I could never classify myself as a true-blue acrophobic. After all, the thought of being suspended high in the air doesn’t completely strike me with paralyzing fear.
But let me be clear: I don’t love heights either. (Does anyone, really?)
So when the chance to go ziplining this fall while exploring Mazatlan came up, I accepted—begrudgingly.
Huana Coa Adventures Ziplining
Located about 45 minutes from Mazatlan, near the village of La Noria, Huana Coa Canopy Adventures is located on the same plot of land as Los Osuna Agave Plantation, where pure blue agave (like tequila) is harvested and distilled.
Huana Coa’s ziplining outfit boasts 12 platforms, with nine ziplines.
Ziplining tours cost US$75, which include transportation to and from the site. Tours usually last between three-and-a-half and four hours (including travel time).
You’ll be all set up with the necessary equipment: helmet, full harness and gloves, and a team of about 10 super-friendly Huana Coa staffers will be your guide.
I won’t lie—I was scared. Really scared. When we reached the first platform, I started to really panic at the thought of being suspended high in the air with just a wire protecting me from plummeting.
My palms began to sweat, and I felt a lump in my throat.
But I didn’t back down, and decided to take the plunge. I had to—I was already outfitted in all of the gear and couldn’t back down.
My First Ziplining Trek
Letting momentum pull me across the zipline, I let out a scream as my body felt being suspended for the very first time. But once that initial scream was let out, a sense of calm washed over me.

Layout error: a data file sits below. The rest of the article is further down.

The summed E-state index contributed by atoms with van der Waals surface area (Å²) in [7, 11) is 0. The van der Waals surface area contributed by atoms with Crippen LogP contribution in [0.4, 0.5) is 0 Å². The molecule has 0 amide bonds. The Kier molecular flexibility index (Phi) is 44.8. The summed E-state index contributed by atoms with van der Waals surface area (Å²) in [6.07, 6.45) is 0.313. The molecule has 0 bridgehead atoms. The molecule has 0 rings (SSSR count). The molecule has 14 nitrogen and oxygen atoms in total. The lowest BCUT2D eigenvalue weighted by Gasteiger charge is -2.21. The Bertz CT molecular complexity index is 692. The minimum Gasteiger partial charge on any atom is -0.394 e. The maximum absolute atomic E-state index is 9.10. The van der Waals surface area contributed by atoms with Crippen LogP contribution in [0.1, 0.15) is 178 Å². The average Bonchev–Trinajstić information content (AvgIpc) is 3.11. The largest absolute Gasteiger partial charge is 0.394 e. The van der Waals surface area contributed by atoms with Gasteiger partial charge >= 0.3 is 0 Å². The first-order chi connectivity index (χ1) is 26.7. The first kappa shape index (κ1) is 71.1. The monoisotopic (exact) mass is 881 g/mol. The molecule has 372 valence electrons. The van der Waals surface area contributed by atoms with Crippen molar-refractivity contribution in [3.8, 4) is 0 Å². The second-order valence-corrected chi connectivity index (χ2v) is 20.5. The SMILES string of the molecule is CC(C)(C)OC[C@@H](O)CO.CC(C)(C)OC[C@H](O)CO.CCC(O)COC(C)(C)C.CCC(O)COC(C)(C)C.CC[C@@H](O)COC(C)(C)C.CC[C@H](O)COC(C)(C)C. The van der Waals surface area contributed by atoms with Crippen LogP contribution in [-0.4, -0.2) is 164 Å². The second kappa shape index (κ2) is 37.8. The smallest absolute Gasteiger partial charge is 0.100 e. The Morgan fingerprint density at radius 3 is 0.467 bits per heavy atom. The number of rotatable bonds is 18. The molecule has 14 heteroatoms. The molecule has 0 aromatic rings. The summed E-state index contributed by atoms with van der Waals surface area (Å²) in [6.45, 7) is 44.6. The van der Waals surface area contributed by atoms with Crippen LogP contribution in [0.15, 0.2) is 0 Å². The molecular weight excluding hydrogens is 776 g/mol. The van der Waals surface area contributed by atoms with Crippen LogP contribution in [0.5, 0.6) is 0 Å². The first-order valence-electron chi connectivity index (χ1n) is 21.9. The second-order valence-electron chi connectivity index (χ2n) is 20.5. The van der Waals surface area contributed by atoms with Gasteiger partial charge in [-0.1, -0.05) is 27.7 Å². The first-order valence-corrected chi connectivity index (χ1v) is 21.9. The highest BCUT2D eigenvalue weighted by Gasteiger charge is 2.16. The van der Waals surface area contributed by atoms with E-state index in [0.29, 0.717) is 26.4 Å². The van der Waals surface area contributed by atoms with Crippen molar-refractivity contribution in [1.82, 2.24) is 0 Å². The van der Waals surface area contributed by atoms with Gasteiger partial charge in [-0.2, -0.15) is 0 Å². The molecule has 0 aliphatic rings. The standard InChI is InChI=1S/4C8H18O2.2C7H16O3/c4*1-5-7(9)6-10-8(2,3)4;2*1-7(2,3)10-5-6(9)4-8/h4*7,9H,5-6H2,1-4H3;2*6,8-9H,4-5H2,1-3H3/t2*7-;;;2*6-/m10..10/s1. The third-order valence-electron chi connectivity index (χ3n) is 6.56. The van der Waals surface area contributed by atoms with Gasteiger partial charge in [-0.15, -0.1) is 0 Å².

Instead of focusing on looking down, I looked out and took in the views of the lush, green Sierra Madre. Every once in awhile, you’d see a yellow butterfly flitting by.
I don’t think I fully understood that this ziplining tour wasn’t a one-zipline trek. After mastering that first platform, I actually (foolishly) thought we were done!
But the ziplining kept going, and going, and going! We zipped through parts of the tropical forest, stopping on platforms built into towering trees.
My first ziplining adventure was a fun one. Once you get over the initial shock of flying through the air, it’s quite exhilirating. Take the plunge the next time you’re in Mazatlan, I highly recommend blocking out a morning or an afternoon for this adventure.
When You Go
One thing I wish I had considered before I went—the proper clothing. Of course, you need to wear closed-toed shoes for safety, and skirts/dresses are not recommended (they’ll interfere with the harness you have to wear).
Shorts, t-shirts and running shoes is the standard outfit for ziplining.
But, if you want to be able to record or photograph parts of your group’s adventure, your best bet is to wear a pair of cargo shorts so that you can tuck your camera into the pocket.
You’ll need both hands free while you’re actually ziplining to a platform, but it’s nice to be able to whip out your camera once you’re on the next platform and record some of the scenery or another person ziplining.
What to Do in Mazatlan’s Historic District
With its seafront boulevard, beautifully restored architecture, and rich arts and culture, Mazatlan’s revitalized downtown Historic District is the vibrant heart of the city. Sip a margarita and listen to live music at Macaws Bar & Bistro, hang out in Plaza Machado and shop for souvenirs at Casa Etnik.